Haiti peace plan fades
BY MICHAEL DEIBERT
February 24, 2004, 10:06 PM EST
PORT-AU-PRINCE, Haiti -- A U.S.-backed deal to solve Haiti's violent power struggle appeared all but dead Tuesday and supporters of President Jean-Bertrand Aristide continued to build barricades in the streets of the capital against a threatened attack by rebel gangs and former soldiers.
Aristide, desperate for foreign intervention to save his government, warned of a bloodbath and a flood of refugees should the rebels enter Port-au-Prince. Rebels of what now is called the National Resistance Front to Liberate Haiti are "terrorists and killers," Aristide told reporters. "Should ... come to Port-au-Prince, you may have thousands of people who may be killed."
The dim prospects for any kind of negotiated settlement weakened further as Aristide's political op
position all but ruled out further negotiation on a power-sharing deal proposed by the United States, France and Caribbean states. Members of the Democratic Platform, a coalition of political, business, peasant and student leaders hostile to Aristide, failed to announce a final decision on the deal, saying they would do so Wednesday morning.
Aristide accepted the deal, which calls on him to appoint a new prime minister and cabinet, and to permit new elections. But in discussions Tuesday, "we were rejecting any proposal that didn't include Mr. Aristide's departure," said Hans Tippenhauer, a spokesman for the Democratic Platform. He said the group likely would press for a March 8 deadline for Aristide's resignation, despite pressure from the international community.
In New York, Democratic presidential candidate Al Sharpton said Aristide and opposition leaders had accepted Sharpton's offer to make a new effort to broker a peace deal, The Associated Press reported. He said he was considering wh
ether to fly to Port-au-Prince, an intervention unlikely to be welcomed by the Bush administration.
Aristide conceded the latest blow to his authority, saying rebels overran the northern city of Port-de-Paix Monday night, two days after seizing Haiti's second-largest city, Cap-Haitien.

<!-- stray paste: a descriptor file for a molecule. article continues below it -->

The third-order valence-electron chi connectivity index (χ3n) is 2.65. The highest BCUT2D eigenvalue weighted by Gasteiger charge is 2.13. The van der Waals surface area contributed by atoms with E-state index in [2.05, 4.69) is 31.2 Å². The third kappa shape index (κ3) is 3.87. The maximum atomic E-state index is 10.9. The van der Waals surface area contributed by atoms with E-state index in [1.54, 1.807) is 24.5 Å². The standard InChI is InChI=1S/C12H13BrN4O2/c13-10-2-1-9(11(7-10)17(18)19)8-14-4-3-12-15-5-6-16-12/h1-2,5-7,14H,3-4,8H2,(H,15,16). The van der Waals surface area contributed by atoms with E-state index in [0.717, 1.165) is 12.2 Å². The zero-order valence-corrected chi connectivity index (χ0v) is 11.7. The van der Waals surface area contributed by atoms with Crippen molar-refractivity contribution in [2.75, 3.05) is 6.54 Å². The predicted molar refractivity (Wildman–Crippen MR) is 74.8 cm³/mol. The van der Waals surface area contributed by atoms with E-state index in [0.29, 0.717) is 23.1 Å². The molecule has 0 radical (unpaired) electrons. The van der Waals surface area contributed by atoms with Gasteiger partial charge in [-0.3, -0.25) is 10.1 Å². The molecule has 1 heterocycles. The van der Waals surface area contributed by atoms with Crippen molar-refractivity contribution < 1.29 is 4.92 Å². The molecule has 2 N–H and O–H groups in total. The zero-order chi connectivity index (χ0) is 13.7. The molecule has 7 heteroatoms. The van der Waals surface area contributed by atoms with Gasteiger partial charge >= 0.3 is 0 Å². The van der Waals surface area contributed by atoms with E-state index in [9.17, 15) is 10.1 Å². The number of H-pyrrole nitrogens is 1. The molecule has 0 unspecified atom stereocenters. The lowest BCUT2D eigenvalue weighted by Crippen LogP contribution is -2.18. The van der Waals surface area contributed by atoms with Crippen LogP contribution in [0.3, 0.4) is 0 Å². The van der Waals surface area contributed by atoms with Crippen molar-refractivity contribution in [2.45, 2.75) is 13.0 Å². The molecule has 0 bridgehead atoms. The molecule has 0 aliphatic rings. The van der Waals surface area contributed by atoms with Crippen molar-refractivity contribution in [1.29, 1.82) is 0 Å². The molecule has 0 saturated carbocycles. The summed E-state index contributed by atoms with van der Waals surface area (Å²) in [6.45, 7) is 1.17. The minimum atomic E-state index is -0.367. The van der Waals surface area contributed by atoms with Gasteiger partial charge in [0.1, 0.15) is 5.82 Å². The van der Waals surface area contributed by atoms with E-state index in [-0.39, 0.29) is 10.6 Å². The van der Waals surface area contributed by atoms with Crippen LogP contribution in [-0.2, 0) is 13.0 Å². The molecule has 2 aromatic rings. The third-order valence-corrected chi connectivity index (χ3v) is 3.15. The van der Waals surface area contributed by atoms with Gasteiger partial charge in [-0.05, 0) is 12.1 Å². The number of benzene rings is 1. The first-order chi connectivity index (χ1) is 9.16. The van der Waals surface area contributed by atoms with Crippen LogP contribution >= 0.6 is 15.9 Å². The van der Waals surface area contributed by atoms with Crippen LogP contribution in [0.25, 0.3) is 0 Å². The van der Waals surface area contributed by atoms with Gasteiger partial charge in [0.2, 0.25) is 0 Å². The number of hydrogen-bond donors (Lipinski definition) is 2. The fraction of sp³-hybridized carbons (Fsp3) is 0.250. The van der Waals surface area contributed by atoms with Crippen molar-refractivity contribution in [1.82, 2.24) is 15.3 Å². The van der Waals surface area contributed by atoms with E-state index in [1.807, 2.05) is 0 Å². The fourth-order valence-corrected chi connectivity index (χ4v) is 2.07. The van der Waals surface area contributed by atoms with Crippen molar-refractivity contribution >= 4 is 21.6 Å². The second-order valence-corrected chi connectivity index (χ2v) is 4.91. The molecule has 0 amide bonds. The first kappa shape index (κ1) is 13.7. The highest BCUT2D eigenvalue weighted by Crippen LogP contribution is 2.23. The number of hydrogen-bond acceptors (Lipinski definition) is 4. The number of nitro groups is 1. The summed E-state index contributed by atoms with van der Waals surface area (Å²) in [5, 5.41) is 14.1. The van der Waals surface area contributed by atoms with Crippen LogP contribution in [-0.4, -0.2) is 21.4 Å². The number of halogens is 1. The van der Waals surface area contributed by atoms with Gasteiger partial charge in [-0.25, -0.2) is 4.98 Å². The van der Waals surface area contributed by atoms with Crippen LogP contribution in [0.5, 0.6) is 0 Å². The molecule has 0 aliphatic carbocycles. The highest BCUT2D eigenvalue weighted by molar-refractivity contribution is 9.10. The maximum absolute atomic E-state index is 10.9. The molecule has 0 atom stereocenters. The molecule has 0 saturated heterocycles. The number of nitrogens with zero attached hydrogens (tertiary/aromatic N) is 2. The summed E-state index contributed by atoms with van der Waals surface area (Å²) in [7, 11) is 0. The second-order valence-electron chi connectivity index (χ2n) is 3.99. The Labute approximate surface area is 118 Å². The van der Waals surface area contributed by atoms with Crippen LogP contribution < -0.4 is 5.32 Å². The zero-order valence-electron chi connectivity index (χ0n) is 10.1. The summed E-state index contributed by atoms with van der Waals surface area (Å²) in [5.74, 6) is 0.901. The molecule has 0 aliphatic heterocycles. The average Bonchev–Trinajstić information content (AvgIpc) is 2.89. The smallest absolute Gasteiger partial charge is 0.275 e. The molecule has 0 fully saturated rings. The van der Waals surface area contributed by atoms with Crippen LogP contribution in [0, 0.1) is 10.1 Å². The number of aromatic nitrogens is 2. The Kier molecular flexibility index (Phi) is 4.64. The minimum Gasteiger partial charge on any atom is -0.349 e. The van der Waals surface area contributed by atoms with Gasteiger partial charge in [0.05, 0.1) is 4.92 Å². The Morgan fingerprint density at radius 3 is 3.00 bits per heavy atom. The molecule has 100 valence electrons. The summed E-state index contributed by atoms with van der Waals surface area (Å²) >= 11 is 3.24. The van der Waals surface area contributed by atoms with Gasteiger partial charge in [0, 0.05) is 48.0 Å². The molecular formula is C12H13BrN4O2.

The rebels "went to the northwest of the country, killing innocent people," Aristide said. "We may have more Haitians leaving by boat to Florida."
After a 1991 coup which ousted Aristide during his first term as president, thousands of Haitians took to boats, fleeing violence and poverty under the military junta that replaced him. The arrival of thousands of Haitians in Florida forced the Clinton administration to send troops to restore Aristide to office in 1994.
A significant number of the current rebels are former soldiers from that military, which U.S. troops and Aristide disbanded 10 years ago.
Amid rumors that rebel forces were headed for Port-au-Prince, black-clad, machine-toting Haiti
an SWAT police took up positions around the capital's airport. Partisans of Aristide continued to man roadblocks guarding the northern approaches to the city.
"We are blocking the road because they want to attack Aristide," shouted 22-year-old Sonny Anderson, wearing a purple beret. He and a dozen other young men guarded a roadblock constructed of tires, public buses and a fuel delivery truck. "Aristide is the king!" he declared.
Behind Haiti's National Palace, pro-government partisans known as chimeres lounged, holding assault rifles and drinking beer. Graffiti on a nearby courthouse urged, "Aristide, cut off the heads and burn down the houses of the bourgeoisie!" That echoed a rallying cry used by slaves when they overthrew French colonial rule 200 years ago.
At a gate of the National Palace, hundreds of people noisily demonstrated their support for Aristide throughout the afternoon. "We chose Aristide for five years!" shouted Freline Zephirin, an activist with a group called Radical
Women in Action. "We will defend him to the death."
Copyright © 2004, Newsday, Inc.
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